Compulsory school assignment won’t work in neighborhoods where everyone has the option to leave—including low-income families, who can follow former inner-city residents to the suburbs. Cities can’t drive integration at a pace designed to meet some numerical-quotas vision of desegregation without considering how stable, integrated schools must grow and develop.
Schools must serve families that have different expectations, and develop instructional approaches that are challenging and produce college readiness for all without separating racially identifiable groups of students. As 70 years of hard experience with school desegregation demonstrates, this is not easy and is seldom done. It requires hard work and good will among all parties, including parents—who must be heard when it comes to their children’s needs but who must learn about what success in an integrated school requires.
Public school choice is a necessity, both for keeping gentrifying families in public education, and for maintaining stable integrated schools. Choice can—but doesn’t always—mean that schools can serve kids from diverse backgrounds but with common interests—in arts, community affairs, applied sciences, for example. For choice to maintain integration in newly gentrified areas, districts must give schools clear missions and the freedom of action to hire teachers and administrators, make distinctive uses of time and money, and engage parents. Charter schools now working in such areas must adapt their instructional approaches to attract middle-class students as well as disadvantaged students. New charter schools, designed from scratch to give all students high-order intellectual challenges and demonstrate the rewards to persistence, will be indispensable. Existing “no excuses” charter schools must also evolve to offer what higher-income families want: more inquiry, arts, social emotional learning, etc.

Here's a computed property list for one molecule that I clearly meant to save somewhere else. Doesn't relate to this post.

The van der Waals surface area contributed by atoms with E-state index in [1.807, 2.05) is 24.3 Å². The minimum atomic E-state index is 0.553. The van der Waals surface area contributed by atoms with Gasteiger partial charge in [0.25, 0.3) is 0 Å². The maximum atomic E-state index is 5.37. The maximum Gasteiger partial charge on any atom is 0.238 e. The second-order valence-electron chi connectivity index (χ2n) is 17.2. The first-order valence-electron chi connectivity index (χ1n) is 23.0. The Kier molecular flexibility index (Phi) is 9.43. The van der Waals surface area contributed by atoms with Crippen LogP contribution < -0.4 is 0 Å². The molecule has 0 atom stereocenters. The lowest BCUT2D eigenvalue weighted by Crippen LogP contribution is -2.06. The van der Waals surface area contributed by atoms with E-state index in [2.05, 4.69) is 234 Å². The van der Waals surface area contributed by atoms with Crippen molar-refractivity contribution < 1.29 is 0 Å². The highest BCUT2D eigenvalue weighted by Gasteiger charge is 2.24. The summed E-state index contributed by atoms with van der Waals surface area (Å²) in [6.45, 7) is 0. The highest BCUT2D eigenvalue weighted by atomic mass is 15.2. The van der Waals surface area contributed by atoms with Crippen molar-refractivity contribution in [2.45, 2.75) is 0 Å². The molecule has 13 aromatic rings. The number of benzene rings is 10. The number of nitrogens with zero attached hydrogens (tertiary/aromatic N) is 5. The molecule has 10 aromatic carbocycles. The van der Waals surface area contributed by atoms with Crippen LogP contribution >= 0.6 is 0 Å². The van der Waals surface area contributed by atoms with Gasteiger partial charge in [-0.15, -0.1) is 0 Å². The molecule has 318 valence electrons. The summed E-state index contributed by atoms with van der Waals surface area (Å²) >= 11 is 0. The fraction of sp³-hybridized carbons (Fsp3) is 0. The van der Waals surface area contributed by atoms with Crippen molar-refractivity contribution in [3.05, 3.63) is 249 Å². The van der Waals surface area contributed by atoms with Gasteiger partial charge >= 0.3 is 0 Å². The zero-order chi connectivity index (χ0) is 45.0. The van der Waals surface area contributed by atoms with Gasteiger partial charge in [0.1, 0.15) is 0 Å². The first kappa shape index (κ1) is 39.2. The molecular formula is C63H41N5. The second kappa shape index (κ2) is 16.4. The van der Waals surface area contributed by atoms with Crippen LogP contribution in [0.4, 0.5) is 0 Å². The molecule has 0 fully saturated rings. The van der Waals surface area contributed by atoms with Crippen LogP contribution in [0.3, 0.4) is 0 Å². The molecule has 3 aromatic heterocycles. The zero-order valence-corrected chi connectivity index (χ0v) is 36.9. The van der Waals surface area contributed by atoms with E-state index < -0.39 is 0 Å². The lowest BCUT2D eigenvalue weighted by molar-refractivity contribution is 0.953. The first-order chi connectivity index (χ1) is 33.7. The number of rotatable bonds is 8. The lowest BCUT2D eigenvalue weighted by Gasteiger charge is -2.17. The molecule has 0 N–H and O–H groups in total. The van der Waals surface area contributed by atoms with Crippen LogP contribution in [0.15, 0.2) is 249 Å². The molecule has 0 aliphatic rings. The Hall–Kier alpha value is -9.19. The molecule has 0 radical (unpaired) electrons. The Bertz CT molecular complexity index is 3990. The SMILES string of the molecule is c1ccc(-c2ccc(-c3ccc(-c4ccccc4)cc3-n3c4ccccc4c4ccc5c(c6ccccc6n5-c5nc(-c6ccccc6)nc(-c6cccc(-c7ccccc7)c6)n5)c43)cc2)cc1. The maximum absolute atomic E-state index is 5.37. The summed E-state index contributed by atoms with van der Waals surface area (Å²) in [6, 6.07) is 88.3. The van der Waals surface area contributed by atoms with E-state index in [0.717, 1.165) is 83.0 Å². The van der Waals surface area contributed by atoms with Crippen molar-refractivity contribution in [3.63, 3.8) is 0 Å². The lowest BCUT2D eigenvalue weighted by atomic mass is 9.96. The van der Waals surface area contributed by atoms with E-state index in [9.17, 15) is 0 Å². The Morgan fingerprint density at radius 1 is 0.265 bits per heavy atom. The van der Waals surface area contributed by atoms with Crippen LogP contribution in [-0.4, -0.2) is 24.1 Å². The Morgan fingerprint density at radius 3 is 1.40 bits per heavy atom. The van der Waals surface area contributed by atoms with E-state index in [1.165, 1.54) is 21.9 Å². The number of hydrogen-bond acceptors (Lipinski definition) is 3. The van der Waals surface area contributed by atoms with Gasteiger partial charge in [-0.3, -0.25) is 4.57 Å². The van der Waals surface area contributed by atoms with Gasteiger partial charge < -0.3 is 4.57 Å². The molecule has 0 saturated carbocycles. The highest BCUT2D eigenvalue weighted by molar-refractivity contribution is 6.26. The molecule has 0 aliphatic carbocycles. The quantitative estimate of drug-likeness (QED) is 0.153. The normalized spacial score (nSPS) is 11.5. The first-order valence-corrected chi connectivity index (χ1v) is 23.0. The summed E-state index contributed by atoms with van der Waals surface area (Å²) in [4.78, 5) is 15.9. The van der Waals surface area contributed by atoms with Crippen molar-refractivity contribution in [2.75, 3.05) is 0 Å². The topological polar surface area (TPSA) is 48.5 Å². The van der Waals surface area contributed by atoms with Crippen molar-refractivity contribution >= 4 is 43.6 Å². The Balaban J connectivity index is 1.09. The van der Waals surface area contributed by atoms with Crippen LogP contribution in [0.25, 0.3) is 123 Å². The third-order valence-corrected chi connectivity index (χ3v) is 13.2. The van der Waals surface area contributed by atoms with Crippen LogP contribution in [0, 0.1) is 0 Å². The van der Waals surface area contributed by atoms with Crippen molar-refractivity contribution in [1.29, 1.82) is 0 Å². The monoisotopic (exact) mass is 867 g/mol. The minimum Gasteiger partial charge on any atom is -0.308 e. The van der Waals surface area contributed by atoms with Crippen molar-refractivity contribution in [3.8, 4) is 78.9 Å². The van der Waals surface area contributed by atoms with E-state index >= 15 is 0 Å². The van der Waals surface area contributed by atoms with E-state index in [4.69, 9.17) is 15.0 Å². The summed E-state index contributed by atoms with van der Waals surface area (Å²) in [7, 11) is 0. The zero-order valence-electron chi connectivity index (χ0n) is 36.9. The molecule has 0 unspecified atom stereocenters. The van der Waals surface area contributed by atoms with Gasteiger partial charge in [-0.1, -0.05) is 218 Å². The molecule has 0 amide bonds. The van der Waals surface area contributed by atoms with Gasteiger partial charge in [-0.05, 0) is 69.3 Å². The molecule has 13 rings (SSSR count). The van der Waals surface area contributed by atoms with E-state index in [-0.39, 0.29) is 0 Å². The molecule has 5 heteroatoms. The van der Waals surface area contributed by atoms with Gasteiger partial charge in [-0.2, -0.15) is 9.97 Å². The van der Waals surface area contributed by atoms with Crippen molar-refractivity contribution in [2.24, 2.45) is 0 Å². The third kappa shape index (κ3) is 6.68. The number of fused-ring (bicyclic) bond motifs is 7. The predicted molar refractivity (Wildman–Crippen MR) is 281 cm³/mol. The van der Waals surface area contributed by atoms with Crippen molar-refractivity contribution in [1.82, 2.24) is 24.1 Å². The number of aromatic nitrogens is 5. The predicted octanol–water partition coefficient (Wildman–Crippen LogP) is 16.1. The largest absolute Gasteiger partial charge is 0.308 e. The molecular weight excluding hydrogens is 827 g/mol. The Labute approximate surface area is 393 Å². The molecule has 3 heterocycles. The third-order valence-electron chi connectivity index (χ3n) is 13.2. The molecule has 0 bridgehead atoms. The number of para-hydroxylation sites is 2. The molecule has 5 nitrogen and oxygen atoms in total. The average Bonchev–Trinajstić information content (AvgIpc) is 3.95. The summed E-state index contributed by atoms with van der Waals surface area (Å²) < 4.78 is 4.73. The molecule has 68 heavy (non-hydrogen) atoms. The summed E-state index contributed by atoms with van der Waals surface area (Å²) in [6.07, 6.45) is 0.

Will these things happen, or will the opportunity for integrated schooling fly by as parents flee racial tensions, making schools rapidly move from racially diverse student bodies to those including only white students or only students of color? It depends on:
- Whether school boards, states, and judges give integrated schools time to develop, or whether they succumb to pressure to jam groups of kids together whether or not the schools are prepared and likely to be stable.
- Whether newly integrated district schools will be able to keep the middle-class children they enroll, or whether middle-class families drift away to private and suburban schools. To my knowledge no one is analyzing the experience of D.C. and New York City traditional public schools as their student populations change.
- Whether charter schools can take advantage of their flexibility to develop new advanced and intellectually stimulating learning models for diverse student bodies.
- Whether states and philanthropies use gentrifying cities as places to learn from experience, rather than imposing solutions developed on legislative committees and foundation boardrooms.
Gentrification is a challenge to cities and schools, but it also presents a huge opportunity. All children in a city—but particularly children from low-income families and children of color now stuck in isolated, struggling schools—can gain a great deal of learning from new schools good enough to attract and keep newcomers, as well as established residents.
Betheny Gross examines how five high-choice cities tackle the challenges of student transportation.